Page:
Low fare carrier SpiceJet is expected to announce commencement of their regional operations using their recently ordered 15 Bombardier Q400 turb0-prop aircraft which are expected to start arriving from end June onwards.
It appears SpiceJet will commence their regional operations from Hyderabad using their first four or five aircraft and then commence another hub from Bangalore in late 2011 or early 2012 using the next four or five aircraft.
It is a good move that SpiceJet is commencing regional operations in the south. Most northern tier two cities are well served thanks to geographic and political closeness to the nations capital which ensure very good train and air links. Also SpiceJet is heavily north centric and has been steadily loosing eye-balls and brand recall in the south to fellow low cost carrier IndiGo, as the latter aggressively expanded its fleet and operations in the south.
Due to stake-holder fragmentation, prior to being acquired by media baron Kalanithi Maran, SpiceJet was unable to find internal cooperation for much needed fleet expansion. The acquisition provided much needed ownership consolidation and SpiceJet has since ordered 30 Boeing 737-800s whose deliveries will commence in 2014. The rapid delivery of the Bombardier Q400’s is a smart move allowing SpiceJet to rapidly expand its footprint in the south, and bring passengers from tier two cities to its operational presence at the tier one cities.
However, Bangalore is a far more attractive hub when compared to Hyderabad. Bangalore is the largest city for domestic air traffic in the south, almost twice the size of Hyderabad, and well ahead of Chennai. Unlike Chennai and Hyderabad which are head-quarters to the Southern and South-Central Railways respectively, Bangalore is very poorly serviced by rail which only adds to the air traffic potential.
Thanks to the legacy thinking of the government of India which favoured the four metro concept, Air India under-serves Bangalore, and the financial difficulties of Kingfisher forced it to focus on Mumbai and Delhi. Jet Airways is Mumbai centric and has traditionally favoured Chennai over Bangalore, while IndiGo has an all jet Airbus A320 fleet which cannot operate to many of the small airports of tier two cities targeted by SpiceJet’s regional service.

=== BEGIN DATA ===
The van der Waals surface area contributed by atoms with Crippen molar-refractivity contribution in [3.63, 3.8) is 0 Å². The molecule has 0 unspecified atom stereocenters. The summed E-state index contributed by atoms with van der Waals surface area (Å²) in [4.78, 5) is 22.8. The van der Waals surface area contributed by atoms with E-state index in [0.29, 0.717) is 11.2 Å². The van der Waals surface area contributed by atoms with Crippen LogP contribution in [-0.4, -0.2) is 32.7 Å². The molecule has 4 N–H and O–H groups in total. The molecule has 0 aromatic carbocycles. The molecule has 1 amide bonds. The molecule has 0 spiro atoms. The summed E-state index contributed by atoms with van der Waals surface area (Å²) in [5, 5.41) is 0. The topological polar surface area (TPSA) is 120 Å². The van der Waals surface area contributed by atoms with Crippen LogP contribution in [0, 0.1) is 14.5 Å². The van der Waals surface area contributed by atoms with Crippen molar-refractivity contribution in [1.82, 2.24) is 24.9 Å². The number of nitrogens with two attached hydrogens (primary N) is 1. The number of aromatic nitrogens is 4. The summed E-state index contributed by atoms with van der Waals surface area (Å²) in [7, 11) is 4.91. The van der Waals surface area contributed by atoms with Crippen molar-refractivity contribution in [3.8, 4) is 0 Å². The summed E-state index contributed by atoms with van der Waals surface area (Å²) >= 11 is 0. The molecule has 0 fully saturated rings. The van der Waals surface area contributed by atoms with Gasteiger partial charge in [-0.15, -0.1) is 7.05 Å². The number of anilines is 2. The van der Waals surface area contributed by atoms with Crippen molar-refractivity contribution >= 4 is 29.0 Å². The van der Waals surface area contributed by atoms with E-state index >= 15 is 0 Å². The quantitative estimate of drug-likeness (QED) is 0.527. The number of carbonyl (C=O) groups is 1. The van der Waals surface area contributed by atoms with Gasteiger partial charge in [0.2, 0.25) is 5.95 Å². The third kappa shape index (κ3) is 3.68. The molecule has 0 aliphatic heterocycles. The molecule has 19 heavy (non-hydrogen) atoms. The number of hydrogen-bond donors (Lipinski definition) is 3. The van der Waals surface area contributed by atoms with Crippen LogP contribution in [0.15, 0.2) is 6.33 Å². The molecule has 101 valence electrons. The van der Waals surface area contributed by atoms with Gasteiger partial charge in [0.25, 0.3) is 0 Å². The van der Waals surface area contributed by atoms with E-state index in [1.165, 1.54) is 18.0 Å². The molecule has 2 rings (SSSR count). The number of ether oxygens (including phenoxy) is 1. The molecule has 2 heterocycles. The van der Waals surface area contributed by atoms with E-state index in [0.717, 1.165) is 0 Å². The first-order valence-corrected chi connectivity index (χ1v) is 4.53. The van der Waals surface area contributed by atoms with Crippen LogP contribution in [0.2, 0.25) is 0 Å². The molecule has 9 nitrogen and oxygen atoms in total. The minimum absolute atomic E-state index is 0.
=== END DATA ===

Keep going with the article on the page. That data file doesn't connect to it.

From Bangalore, destinations like Hubli, Mangalore, Kochi, Trivandrum, Calicut and Mysore are crying out for a low cost carrier, while Belgaum, Vishakapatanam and Vidyanagar (serving the world heritage site of Hampi) have no flights at all.
Just as an example, Hubli has only one flight a day, and Kingfisher rakes it in on this route with 100% loads at fares over Rs. 6,000 one-way (compare to Mumbai which is going Rs. 3,800). Travellers between Mangalore and Bangalore routinely complain of being at the mercy of incumbent operators due to a lack of adequate capacity.
Bangalore also has one more advantage over Hyderabad the airline should consider. India is already known as a price sensitive market, and in tier two cities the price sensitivity only increases. Bangalore airport charges passengers a user development fee of Rs. 265 compared to Rs. 475 at Hyderabad.
For sub-80 seat aircraft as per government policy of promoting regional aircraft, the landing charges are virtually nil at both airports, and aviation fuel for these smaller aircraft is a declared good and therefore subject to the same 4% local sales tax (compared for 28% normally) and will therefore cost the same at both airports.
However, apparently, GMR Group, the owner-operator of Hyderabad airport, has agreed to partially rebate the UDF of Spicejet’s regional operations at Hyderabad for a brief initial period, may be six months. (I wonder how that would stand up to a legal challenge in front of the AERA).
GMR also operates Delhi airport, the home base of SpiceJet, and the airline may want to curry favour with GMR at Delhi, by making Hyderabad the “launch” airport for its regional operations.
Do you feel SpiceJet is further loosing market opportunity by delaying a regional hub at Bangalore? Post a comment.